Synopses & Reviews
To Officer Bernadette Manuelito, the man curled up on the truck seat was just another drunk -- which got Bernie in trouble for mishandling a crime scene -- which got Sergeant Jim Chee in trouble with the FBI -- which drew Lieutenant Joe Leaphorn out of retirement and back into the old "Golden Calf" homicide, a case he had hoped to forget.
Nothing had seemed complicated about that earlier one. A con game had gone sour. A swindler had tried to sell wealthy old Wiley Denton the location of one of the West's multitude of legendary lost gold mines. Denton had shot the swindler, called the police, confessed the homicide, and done his short prison time. No mystery there.
Except why did the rich man's bride vanish? The cynics said she was part of the swindle plot. She'd fled when it failed. But, alas, old Joe Leaphorn was a romantic. He believed in love, and thus the Golden Calf case still troubled him. Now, papers found in this new homicide case connect the victim to Denton and to the mythical Golden Calf Mine. The first Golden Calf victim had been there just hours before Denton killed him. And while Denton was killing him, four children trespassing among the rows of empty bunkers in the long-abandoned Wingate Ordnance Depot called in an odd report to the police. They had heard, in the wind wailing around the old buildings, what sounded like music and the cries of a woman.
Bernie Manuelito uses her knowledge of Navajo country, its tribal traditions, and her friendship with a famous old medicine man to unravel the first knot of this puzzle, with Jim Chee putting aside his distaste of the FBI to help her. But the questions raised by this second Golden Calf murder aren't answered until Leaphorn solves the puzzle left by the first one and discovers what the young trespassers heard in the wailing wind.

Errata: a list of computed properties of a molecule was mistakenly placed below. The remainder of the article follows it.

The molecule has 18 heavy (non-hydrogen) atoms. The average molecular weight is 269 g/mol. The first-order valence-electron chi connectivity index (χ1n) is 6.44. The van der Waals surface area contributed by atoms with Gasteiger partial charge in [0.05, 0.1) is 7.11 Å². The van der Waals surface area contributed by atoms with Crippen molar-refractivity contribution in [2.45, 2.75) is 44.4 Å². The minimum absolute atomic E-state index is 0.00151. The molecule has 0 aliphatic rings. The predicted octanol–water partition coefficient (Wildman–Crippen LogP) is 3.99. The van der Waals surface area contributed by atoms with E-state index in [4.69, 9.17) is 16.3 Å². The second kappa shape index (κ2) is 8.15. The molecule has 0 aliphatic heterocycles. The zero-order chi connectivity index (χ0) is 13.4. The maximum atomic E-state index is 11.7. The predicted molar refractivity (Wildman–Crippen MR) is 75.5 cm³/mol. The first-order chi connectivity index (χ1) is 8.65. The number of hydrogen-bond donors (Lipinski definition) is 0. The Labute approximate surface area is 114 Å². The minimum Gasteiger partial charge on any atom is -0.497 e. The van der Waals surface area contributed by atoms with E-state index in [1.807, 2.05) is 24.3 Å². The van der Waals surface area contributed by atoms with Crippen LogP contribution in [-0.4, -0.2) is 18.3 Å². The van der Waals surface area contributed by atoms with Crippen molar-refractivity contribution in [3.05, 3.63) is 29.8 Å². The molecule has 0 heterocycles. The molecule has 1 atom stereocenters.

"[C]ause for rejoicing....[The novel] has the heady Hillerman mix of goofy stationhouse politics, rich depiction of Navajo customs, evocative landscape, and prose that can move from comedy to terror in a split second. Hillerman invented the Native American mystery, widely practiced now, but nobody does it better." Connie Fletcher, Booklist (starred review)
"Tony Hillerman is a wonderful storyteller." New York Times Book Review
"While this mystery is not as compelling as his early novels, Hillerman is still a master at combining fascinating Navajo lore, a hauntingly beautiful setting, and appealing characters into an entertaining read." Library Journal
"Hillerman has become a national literary and cultural sensation." Los Angeles Times
"Gale force hit!" People
About the Author
Tony Hillerman is past president of Mystery Writers of America and has received their Edgar and Grand Master Awards. His other honors include the Center for the American Indian's Ambassador Award, the Silver Spur Award for the best novel set in the West, the Navajo Tribe's Special Friend Award, the National Media Award from the American Anthropological Association, the Public Service Award from the U.S. Department of the Interior, the Nero Wolfe Award, the Lifetime Achievement Award from the Oklahoma Center for the Book, an honorary life membership in the Western Literature Association, and the Grand Prix de Littérature Policiére
. In addition to his election to Phi Beta Kappa, Tony Hillerman has been named Doctor of Humane Letters at Arizona State University and at Oregon's Portland State University. He lives with his wife, Marie, in Albuquerque, New Mexico.